Prof. Detlefsen points out that by forcing companies to hire by race, Attorney General Mitchell had repealed an act of Congress, passed only five years previously, that forbade precisely that. Any ordinary student of American government would here expect the Supreme Court quickly to rule against the administration. Instead, as soon as it got the chance, the Court broadened racial preferences.
Griggs v. Duke Power
The chance came two years later, in 1971. The Duke Power Company had a special training program that was open only to high school graduates who had scored well on a standard intelligence test. Applicants of all races had to meet the same requirements. However, since blacks were more likely to do badly on the intelligence test and to have left school without a diploma, the Supreme Court ruled that the requirements were racially discriminatory. Thus was born the famous “disparate impact” rule, whereby race-neutral job standards could be thrown out if non-whites were less likely to measure up to them.
Once more, a law passed by Congress was neatly sidestepped. Congress forbade job requirements intended to discriminate; the Court did away with intent and forbade standards that had what it called discriminatory effect. This was a huge difference, because there is virtually no test or qualification for a job by which whites do not surpass blacks.
In the Griggs case, the Court ruled that only employers who had, in the past, practiced racial discrimination (Duke Power apparently had done so before 1964) had to worry about “disparate impact,” but this limitation disappeared almost immediately. By 1972, it was illegal for any employer to rule out potential employees who had arrest records, since this had a “disparate impact,” that is to say, blacks were more likely to have arrest records than whites.
Thus began the horror that has plagued employers ever since: what is a legitimate job test or hiring standard and what is discrimination? Eleanor Holmes Norton, now the non-voting congressional delegate from the District of Columbia, was one of Jimmy Carter’s Equal Employment Opportunity Commissioners in the 1970s. At the time, she explained that there was a simple way for employers to figure out whether their hiring practices were free of disparate impact: make sure that they hired a lot of blacks. Any company that did not might be the target of a law suit.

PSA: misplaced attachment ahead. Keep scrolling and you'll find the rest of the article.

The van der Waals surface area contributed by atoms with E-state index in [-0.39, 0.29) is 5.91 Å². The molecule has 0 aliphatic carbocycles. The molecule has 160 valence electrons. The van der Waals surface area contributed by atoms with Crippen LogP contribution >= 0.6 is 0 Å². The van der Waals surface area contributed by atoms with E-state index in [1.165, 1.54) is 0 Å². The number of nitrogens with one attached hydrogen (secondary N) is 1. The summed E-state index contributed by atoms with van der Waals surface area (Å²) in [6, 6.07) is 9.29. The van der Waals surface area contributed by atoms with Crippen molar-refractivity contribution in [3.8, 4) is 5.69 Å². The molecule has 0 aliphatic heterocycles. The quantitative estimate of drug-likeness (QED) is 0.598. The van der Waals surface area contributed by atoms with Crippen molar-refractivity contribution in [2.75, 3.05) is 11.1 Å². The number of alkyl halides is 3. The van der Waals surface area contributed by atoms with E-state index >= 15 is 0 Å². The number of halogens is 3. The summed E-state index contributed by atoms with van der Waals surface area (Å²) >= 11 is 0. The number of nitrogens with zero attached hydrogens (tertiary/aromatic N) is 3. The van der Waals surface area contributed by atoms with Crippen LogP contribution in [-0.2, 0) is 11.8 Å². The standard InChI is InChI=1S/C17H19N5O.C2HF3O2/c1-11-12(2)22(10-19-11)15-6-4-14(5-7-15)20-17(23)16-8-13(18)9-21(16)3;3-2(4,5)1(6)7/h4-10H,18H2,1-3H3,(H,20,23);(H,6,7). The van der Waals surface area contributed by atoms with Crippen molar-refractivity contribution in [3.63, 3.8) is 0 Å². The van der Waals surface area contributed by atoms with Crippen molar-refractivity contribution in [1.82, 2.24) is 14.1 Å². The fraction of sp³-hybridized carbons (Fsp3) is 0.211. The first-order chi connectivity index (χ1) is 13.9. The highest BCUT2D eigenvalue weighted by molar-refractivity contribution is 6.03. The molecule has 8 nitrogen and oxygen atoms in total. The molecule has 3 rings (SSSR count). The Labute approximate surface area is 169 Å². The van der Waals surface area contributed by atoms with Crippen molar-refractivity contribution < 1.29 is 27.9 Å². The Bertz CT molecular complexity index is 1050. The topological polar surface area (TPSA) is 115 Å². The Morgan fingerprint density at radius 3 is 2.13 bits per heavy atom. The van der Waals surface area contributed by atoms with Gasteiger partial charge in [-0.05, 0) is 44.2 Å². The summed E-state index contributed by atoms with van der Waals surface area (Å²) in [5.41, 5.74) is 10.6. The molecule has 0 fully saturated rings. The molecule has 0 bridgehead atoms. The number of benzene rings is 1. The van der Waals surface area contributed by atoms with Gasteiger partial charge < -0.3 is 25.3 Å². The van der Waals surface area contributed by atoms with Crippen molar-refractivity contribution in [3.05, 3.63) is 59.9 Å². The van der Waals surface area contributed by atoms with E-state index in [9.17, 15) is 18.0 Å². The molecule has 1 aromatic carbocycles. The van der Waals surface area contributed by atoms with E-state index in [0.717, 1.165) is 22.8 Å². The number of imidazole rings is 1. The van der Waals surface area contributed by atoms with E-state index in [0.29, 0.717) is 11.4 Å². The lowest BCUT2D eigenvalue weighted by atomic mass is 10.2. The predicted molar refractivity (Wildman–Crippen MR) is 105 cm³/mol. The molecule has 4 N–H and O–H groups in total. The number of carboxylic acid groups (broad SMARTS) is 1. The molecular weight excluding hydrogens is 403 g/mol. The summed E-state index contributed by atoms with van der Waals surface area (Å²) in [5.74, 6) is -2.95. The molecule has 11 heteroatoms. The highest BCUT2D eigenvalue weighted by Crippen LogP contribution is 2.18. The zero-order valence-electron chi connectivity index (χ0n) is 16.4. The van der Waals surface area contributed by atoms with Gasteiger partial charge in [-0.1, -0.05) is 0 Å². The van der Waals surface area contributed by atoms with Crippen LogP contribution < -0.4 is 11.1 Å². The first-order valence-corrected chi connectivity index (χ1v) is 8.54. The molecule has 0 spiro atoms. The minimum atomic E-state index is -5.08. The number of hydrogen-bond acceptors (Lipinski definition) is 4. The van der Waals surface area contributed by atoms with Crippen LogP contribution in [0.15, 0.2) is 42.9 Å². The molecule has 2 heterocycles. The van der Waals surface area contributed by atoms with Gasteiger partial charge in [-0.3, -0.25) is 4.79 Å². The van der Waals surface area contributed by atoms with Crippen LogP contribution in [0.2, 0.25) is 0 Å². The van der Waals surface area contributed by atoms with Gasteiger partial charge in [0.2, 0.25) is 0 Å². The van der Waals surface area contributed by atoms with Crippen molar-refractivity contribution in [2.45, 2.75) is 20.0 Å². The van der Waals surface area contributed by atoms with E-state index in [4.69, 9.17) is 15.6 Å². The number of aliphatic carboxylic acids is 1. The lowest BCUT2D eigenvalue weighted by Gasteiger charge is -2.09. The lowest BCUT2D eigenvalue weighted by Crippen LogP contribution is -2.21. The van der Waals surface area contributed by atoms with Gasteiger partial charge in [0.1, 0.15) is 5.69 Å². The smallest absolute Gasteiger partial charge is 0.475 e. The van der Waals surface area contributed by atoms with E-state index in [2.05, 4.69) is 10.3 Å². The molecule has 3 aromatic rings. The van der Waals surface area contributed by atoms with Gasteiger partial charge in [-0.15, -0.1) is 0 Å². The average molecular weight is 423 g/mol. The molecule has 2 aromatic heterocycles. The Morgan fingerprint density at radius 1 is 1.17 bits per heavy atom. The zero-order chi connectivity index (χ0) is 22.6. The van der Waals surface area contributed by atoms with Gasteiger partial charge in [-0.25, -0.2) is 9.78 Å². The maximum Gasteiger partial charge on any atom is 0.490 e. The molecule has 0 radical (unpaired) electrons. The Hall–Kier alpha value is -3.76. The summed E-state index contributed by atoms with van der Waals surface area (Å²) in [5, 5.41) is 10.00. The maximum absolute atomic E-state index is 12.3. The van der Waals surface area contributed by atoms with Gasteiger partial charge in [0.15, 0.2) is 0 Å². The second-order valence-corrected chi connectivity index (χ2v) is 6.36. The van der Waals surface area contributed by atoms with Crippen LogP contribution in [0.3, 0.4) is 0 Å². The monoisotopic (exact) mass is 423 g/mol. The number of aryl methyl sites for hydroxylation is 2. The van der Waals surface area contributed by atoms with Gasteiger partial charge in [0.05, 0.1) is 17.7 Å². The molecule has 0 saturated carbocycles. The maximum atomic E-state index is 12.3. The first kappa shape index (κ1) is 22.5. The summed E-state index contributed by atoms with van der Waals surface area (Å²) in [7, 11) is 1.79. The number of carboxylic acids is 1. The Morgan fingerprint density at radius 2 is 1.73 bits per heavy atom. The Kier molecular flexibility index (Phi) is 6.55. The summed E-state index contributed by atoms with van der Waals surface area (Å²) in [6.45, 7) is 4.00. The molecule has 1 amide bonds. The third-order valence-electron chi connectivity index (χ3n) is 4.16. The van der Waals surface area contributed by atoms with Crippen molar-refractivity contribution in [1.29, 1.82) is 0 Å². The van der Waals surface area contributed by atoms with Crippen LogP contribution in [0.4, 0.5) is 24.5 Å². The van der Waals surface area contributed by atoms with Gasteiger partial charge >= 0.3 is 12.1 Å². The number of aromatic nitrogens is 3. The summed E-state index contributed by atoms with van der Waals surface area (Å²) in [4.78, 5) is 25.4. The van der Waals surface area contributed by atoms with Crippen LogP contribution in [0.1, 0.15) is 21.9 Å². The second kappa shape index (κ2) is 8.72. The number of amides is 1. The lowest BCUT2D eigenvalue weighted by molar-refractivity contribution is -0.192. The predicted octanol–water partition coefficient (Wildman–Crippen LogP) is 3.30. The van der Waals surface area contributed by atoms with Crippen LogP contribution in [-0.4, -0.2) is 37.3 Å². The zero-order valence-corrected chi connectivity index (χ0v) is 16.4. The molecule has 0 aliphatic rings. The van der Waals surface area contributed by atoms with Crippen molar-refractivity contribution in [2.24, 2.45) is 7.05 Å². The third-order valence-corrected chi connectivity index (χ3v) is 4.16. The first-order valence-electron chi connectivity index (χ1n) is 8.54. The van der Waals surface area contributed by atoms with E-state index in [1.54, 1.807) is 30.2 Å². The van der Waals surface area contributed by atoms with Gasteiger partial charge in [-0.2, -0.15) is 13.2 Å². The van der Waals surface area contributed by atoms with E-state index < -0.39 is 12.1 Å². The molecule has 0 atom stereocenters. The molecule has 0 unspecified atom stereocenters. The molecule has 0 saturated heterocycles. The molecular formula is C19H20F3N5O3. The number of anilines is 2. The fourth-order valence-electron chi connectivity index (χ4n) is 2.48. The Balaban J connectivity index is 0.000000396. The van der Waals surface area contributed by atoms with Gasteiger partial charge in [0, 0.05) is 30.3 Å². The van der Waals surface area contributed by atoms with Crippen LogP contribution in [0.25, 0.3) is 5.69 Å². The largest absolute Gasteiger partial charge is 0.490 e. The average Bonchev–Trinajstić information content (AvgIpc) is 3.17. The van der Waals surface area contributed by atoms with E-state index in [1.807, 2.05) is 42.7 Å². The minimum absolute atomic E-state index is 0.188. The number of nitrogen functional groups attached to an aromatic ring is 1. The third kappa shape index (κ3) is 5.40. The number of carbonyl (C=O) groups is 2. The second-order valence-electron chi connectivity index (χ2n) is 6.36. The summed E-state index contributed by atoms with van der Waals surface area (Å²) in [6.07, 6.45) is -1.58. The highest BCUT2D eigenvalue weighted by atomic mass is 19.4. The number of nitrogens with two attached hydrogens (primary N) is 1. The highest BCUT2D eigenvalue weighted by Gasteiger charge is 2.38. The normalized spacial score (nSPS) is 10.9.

Connecticut v. Teal
Just how far the concept of “disparate impact” could be taken became clear in the 1982 case of Connecticut v. Teal, in which the Reagan Justice Department suffered one of its many defeats. The state of Connecticut used a written test to determine which employees in its welfare department would be eligible for promotion. The state knew very well that it could not simply give the test and promote the people with the top scores, because they might all be white. Therefore, it lowered the passing score from 70 to 65, so as to open the door to more blacks.
Still, only 54 percent of blacks passed, whereas 80 percent of whites did, with the result that 206 whites and 26 blacks passed. Whites had higher average scores than blacks, but even if the state had ignored the scores and made proportionately equal promotions by race, only five of the 46 employees who were eventually promoted would have been black. The state doubled that number—at the expense of whites—and promoted 11 blacks and 35 whites.
To the layman it would appear that it was whites who had been disadvantaged, and who would have reason to sue. In the upside-down world of civil rights law, it was blacks who sued. Blacks who failed the test—despite the lowered passing score—claimed that they had been unfairly deprived of an opportunity for promotion because of the test’s disparate impact.
The Reagan Justice Department opposed the case, but on the mildest grounds. It agreed that the test had had a disparate impact but pointed out that this had been compensated for by the jiggery-pokery afterwards that resulted in a disproportionate number of promotions for blacks. Thus, the case turned on whether the entire selection process, which had not had a disparate impact, was discriminatory because one stage of it had a disparate impact.
The black plaintiffs won, thus establishing the rule that preferential treatment of blacks was still not good enough if, at any point in the selection process, disparate impact could be detected. This was a stunning setback for fairness and common sense, but the decision was met with jubilation in the press, and the Reagan Justice Department was tarred as racist and reactionary for having been on the “anti-civil rights” side.
The Justice Department tried something bolder in the case of a systematic racial preferences program established in 1981 by the New Orleans Police Department (NOPD) to correct alleged but unproven “discrimination.” It argued that the Civil Rights Act provides for race-based hiring preferences only as a remedy for victims of past discrimination. The NOPD plan completely ignored the past, and handed out benefits to blacks just because they were black.